Valve Squashes Game Trade-In Rumor



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On a completely unrelated note, here the link to a story you guys a Maxpc might like to hear, its all about CAPTCHA!.



My friend and I were discussing this awhile back and he came upon the idea even if they divy up the money between steam, the publisher and developer and issue us a credit, it'd be a nice idea.  Like most people, I have games sitting on my self that I have either beaten or just gave up on and while the only way to recoup those are to sell them on ebay or something.  PC gamers don't have the option to rent games like console gamers can with Gamefly.  There are games that I just want to play and beat and then move on to the next one.  I wish Valve would somehow make a system of doing that.  Even Onlive is doing DayPasses.  Spend $15 or so for 3-5 days of play.  I don't know, make it beneficial to everyone, if that is even possible.



Considering very few games are more than just a disc (i miss the days of extras and manuals), there's really no reason for me to buy games anywhere but Steam, because I hate disc changing anyway. Honestly, the service Steam provides is better... I wish it did other useful things like backing up saved games. I honestly don't like most forms of digital distribution, but since the alternative is a disc with crappy DRM on, it's a bit of a no brainer.

I'd give up Steam for a real physical product again, but they've got to make them better (and without jacking up the price).

I've never cared about my right to sell games, because I've never done it before. It's a disadvantage, but the benefits outweigh it.



Despite what Valve wants, you are perfectly within your legal rights to trade or re-sell games that you've bought (including "licenses"). Valve currently gives you no way to exercise your legal rights, which means that I will support any third party which will let me re-sell my Valve games - even if Valve hates this idea, or considers it illegal. I love Steam sales, but I have to wonder if Valve isn't actually destroying PC Gaming more than any other single entity right now. Gamers are selling their rights away for the convenience of Digital Distribution. Seems really really shady.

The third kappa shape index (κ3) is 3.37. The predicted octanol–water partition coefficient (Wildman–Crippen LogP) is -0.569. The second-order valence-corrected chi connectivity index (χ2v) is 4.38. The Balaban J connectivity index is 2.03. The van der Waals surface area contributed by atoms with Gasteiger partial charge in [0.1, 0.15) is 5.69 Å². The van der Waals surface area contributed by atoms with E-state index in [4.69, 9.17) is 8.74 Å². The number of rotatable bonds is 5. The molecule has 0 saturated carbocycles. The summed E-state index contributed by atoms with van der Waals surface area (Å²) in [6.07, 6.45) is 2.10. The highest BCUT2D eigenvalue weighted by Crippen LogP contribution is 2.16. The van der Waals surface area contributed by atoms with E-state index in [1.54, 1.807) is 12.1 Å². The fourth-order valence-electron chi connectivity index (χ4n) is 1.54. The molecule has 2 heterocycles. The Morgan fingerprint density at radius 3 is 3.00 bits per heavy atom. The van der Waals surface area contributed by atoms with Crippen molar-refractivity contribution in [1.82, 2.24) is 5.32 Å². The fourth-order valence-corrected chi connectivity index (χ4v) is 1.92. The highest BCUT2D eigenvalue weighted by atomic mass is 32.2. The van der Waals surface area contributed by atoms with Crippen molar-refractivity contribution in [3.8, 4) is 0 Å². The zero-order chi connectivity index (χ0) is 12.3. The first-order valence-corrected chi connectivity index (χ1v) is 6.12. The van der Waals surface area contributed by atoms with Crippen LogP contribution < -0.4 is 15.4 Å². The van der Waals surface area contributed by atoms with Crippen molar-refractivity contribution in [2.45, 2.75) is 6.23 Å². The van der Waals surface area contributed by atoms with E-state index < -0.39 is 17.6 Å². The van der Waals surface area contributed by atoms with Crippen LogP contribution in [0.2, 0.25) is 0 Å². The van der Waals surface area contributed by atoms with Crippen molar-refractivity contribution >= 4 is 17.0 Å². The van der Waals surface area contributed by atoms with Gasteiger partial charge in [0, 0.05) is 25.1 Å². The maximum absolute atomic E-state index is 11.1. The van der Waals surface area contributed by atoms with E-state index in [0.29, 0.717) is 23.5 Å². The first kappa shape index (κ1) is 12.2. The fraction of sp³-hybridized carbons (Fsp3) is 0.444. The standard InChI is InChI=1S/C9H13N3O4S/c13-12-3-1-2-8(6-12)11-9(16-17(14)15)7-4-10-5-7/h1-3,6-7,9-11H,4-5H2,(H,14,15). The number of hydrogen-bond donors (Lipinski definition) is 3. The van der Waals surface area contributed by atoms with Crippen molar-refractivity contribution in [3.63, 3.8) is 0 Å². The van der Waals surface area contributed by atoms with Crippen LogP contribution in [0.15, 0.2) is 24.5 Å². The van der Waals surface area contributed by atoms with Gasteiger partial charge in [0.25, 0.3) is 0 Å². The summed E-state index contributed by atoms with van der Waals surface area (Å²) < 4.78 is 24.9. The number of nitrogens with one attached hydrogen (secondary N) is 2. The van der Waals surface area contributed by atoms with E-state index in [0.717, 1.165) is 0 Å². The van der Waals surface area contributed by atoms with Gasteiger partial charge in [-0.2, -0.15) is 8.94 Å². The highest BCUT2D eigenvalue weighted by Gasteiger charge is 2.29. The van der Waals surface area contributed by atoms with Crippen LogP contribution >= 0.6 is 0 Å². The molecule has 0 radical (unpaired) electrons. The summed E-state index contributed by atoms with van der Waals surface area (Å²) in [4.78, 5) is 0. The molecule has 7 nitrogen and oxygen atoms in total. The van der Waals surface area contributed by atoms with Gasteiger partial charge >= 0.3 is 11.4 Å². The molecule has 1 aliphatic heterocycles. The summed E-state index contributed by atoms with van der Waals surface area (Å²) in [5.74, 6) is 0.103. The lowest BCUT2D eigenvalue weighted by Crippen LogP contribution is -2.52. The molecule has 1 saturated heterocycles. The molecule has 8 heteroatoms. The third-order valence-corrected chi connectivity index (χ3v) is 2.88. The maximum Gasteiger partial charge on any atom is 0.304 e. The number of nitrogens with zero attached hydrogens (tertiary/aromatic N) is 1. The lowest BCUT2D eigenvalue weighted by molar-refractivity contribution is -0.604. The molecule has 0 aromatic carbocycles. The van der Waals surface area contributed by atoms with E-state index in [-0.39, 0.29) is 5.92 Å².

There are no rights on the internet, even with digital distribution. Once you click 'Yes' on any EULA, you are agreeing to obey their laws, even if it states you have to wear a chicken suit on the street handing out pamphlets saying, "BIG NEWS! I clucked up big trying to make a fake interview with Valve!"



I'm sorry but you don't know what in the world you're talking about. You couldn't be more wrong. EULAs are not real law - and cannot circumvent existing real, actual law.



EULA -- the End User License Agreement -- is a "contract" you "sign" when you accept it, agreeing to hold to the terms of teh EULA to a T. It's a perfectly legal binding contract, like any other. So, yes, if the EULA does say that you have to go out on the street in a chicken costume, and you refuse to, then you've broken your contractual arrangement, and can be sued. No matter how ridiculous the terms, if you enter a legally binding agreement, then break the terms, you break the law. Because, after all, you were the one that agreed to the terms, no?

That's just how it is.

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